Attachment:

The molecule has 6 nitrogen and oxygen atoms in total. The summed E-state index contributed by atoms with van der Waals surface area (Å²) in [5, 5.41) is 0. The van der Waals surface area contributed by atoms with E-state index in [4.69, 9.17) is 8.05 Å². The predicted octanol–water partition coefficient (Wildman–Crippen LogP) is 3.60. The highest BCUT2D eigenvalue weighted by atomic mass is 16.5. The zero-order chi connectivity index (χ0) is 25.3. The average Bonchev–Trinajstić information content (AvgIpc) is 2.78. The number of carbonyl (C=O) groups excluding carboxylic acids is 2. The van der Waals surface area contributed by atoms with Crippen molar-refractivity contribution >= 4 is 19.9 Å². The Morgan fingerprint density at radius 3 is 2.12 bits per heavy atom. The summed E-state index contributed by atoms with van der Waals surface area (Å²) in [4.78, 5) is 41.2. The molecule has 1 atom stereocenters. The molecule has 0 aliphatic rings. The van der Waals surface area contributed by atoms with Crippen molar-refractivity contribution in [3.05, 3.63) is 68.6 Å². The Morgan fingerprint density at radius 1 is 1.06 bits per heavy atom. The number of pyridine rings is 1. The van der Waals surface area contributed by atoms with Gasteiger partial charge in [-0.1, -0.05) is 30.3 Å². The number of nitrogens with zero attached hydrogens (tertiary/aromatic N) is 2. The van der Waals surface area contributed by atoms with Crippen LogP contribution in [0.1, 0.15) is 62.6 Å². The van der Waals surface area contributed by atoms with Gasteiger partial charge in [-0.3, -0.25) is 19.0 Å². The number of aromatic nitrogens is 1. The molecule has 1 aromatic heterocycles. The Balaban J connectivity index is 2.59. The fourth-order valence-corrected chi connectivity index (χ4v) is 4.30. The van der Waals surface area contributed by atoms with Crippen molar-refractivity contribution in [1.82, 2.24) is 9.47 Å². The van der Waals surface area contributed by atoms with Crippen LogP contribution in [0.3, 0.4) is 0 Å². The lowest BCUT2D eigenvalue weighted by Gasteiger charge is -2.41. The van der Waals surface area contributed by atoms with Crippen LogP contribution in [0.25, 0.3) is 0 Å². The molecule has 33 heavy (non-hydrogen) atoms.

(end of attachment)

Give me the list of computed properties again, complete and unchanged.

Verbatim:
The molecule has 6 nitrogen and oxygen atoms in total. The summed E-state index contributed by atoms with van der Waals surface area (Å²) in [5, 5.41) is 0. The van der Waals surface area contributed by atoms with E-state index in [4.69, 9.17) is 8.05 Å². The predicted octanol–water partition coefficient (Wildman–Crippen LogP) is 3.60. The highest BCUT2D eigenvalue weighted by atomic mass is 16.5. The zero-order chi connectivity index (χ0) is 25.3. The average Bonchev–Trinajstić information content (AvgIpc) is 2.78. The number of carbonyl (C=O) groups excluding carboxylic acids is 2. The van der Waals surface area contributed by atoms with Crippen molar-refractivity contribution >= 4 is 19.9 Å². The Morgan fingerprint density at radius 3 is 2.12 bits per heavy atom. The summed E-state index contributed by atoms with van der Waals surface area (Å²) in [4.78, 5) is 41.2. The molecule has 1 atom stereocenters. The molecule has 0 aliphatic rings. The van der Waals surface area contributed by atoms with Crippen molar-refractivity contribution in [3.05, 3.63) is 68.6 Å². The Morgan fingerprint density at radius 1 is 1.06 bits per heavy atom. The number of pyridine rings is 1. The van der Waals surface area contributed by atoms with Gasteiger partial charge in [-0.1, -0.05) is 30.3 Å². The number of nitrogens with zero attached hydrogens (tertiary/aromatic N) is 2. The van der Waals surface area contributed by atoms with Crippen LogP contribution in [0.1, 0.15) is 62.6 Å². The van der Waals surface area contributed by atoms with Gasteiger partial charge in [-0.3, -0.25) is 19.0 Å². The number of aromatic nitrogens is 1. The molecule has 1 aromatic heterocycles. The Balaban J connectivity index is 2.59. The fourth-order valence-corrected chi connectivity index (χ4v) is 4.30. The van der Waals surface area contributed by atoms with Crippen molar-refractivity contribution in [1.82, 2.24) is 9.47 Å². The van der Waals surface area contributed by atoms with Crippen LogP contribution in [0.3, 0.4) is 0 Å². The lowest BCUT2D eigenvalue weighted by Gasteiger charge is -2.41. The van der Waals surface area contributed by atoms with Crippen LogP contribution in [0.25, 0.3) is 0 Å². The molecule has 33 heavy (non-hydrogen) atoms.